This is the third in a series of guest posts researched and written by five summer interns with the DPH Youth Violence Prevention Program. Their names are (l to r) Sanjay Raju, Lisandra Carranza, Amy Nwaobasi, Joseph Fox, and Imani Cosby.
When first walking into the More Than Words bookstore in Waltham, you might not notice anything out of the ordinary. The shop has everything you would expect in a bookseller: a wide selection of titles shelved by genre, a few comfy chairs to relax in, even a cute little café on the side. What you might not guess right away is that the store is almost entirely run by teenagers.
It’s all part of an innovative community-based youth development program for teenagers who are in foster care, court-involved, homeless or out of school. The goal of the More Than Words program is to teach young people age 16-21 how to run a business and gain work experience for the future. Participants manage everything in the More Than Words store – the bookshop, the café, and even the online business.
And that’s not all that makes the bookstore so unique. All the books for sale in the store have been donated from within the community; and any books that don’t sell are in turn donated to young people in developing countries. It’s a true community partnership.
Along with their day-to-day responsibilities in the bookstore, these young adults are also required to have what they call a “YOU” job. This “YOU” job requires each worker to set expectations and goals for themselves that they wish to accomplish, in their own words. It’s a different answer, for every person. For Jill, one employee of More than Words, it’s to stay on track to graduate from high school on time. Another employee, Amanda, wants to graduate high school and get her associate’s degree. It’s in this way that More Than Words teaches teens to take charge of their own lives.
The program starts off with a one-month training period. It’s pretty intense – the participants cannot miss any days of training or they’re removed from the program. After they’ve completed training, they become associates and are given a job. The youth work up to 30 hours a week, 2-3 days a week. Every week, they make individual “smart goals” for things that they wish to accomplish by the end of the week. As time goes on, there’s even a track for advancement, into different positions such as a partner, senior partner, veteran, and alumni.
And that’s not all. More than Words is not just about work skills – it’s also about education. Thanks to partnerships with Bentley University and Brandies University, tutors and education coaches help the youth acquire a GED or their high school diploma. As a result, 85% of of More Than Words employees achieve this vitally important educational goal.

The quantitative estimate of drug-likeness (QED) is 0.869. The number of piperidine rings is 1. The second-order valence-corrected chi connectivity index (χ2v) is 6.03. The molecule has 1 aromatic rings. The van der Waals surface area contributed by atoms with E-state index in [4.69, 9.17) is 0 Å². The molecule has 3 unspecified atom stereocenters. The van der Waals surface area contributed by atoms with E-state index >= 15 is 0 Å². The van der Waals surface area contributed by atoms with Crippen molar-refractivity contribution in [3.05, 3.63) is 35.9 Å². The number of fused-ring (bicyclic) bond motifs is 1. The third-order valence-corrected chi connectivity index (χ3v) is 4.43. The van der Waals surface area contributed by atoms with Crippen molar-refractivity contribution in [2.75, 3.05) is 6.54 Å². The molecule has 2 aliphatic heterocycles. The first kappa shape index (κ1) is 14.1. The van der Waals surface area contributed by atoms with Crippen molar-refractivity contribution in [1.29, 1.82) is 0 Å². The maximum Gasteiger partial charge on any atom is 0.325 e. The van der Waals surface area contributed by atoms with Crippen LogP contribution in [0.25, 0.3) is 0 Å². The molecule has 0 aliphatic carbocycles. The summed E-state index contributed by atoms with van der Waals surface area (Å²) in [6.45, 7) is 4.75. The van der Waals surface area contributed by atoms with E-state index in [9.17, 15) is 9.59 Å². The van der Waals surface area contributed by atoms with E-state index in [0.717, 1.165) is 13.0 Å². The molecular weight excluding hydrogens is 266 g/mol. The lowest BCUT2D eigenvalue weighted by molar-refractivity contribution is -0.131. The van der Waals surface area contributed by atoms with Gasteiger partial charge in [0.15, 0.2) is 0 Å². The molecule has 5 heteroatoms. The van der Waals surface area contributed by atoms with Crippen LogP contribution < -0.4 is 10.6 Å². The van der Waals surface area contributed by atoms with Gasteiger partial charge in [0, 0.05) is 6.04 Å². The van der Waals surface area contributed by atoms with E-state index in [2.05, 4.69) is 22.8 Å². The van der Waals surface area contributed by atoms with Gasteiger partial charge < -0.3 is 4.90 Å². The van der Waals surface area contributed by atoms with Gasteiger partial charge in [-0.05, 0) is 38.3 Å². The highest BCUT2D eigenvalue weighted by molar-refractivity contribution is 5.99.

More than Words has come very far since the start of the program in 2005. They are now expanding to a new location in Boston. Recently, they won the Young Civic Leaders award for making a difference in their community. In addition, the members who have participated in the program have found it easier to get other jobs and go to school. The program helps youth develop work skills, get an education, and realize the importance of setting and achieving goals – all part of making a successful transition into adulthood.
This program receives funding through Child and Youth Violence Prevention grants from the DPH Child and Youth Prevention unit.
Working Together to Prevent Falls Among Older Adults posted on Sep 22
Falls among older adults (age 65+) are a major public health challenge. In Massachusetts, there are nearly 50,000 emergency room visits each year for fall-related injuries. These injuries, which can include broken bones and traumatic brain injuries, are also very expensive to treat. In 2014, …Continue Reading Working Together to Prevent Falls Among Older Adults
Got Temp Workers? Make Sure They’re Trained posted on Sep 20
When you say ‘temp worker’, many people picture a receptionist filling in while a company’s employee is on vacation or out sick. Back in the day that was what the temp industry looked like. (I remember working as a temp in an office during summer …Continue Reading Got Temp Workers? Make Sure They’re Trained
Highlights of the September 14th Public Health Council Meeting posted on Sep 14
The September 14th meeting of the Public Health Council included a vote on one Determination of Need request, followed by a series of information presentations on the current status of various proposed regulatory amendments. First, the Council took up a Determination of Need application from Nantucket …Continue Reading Highlights of the September 14th Public Health Council Meeting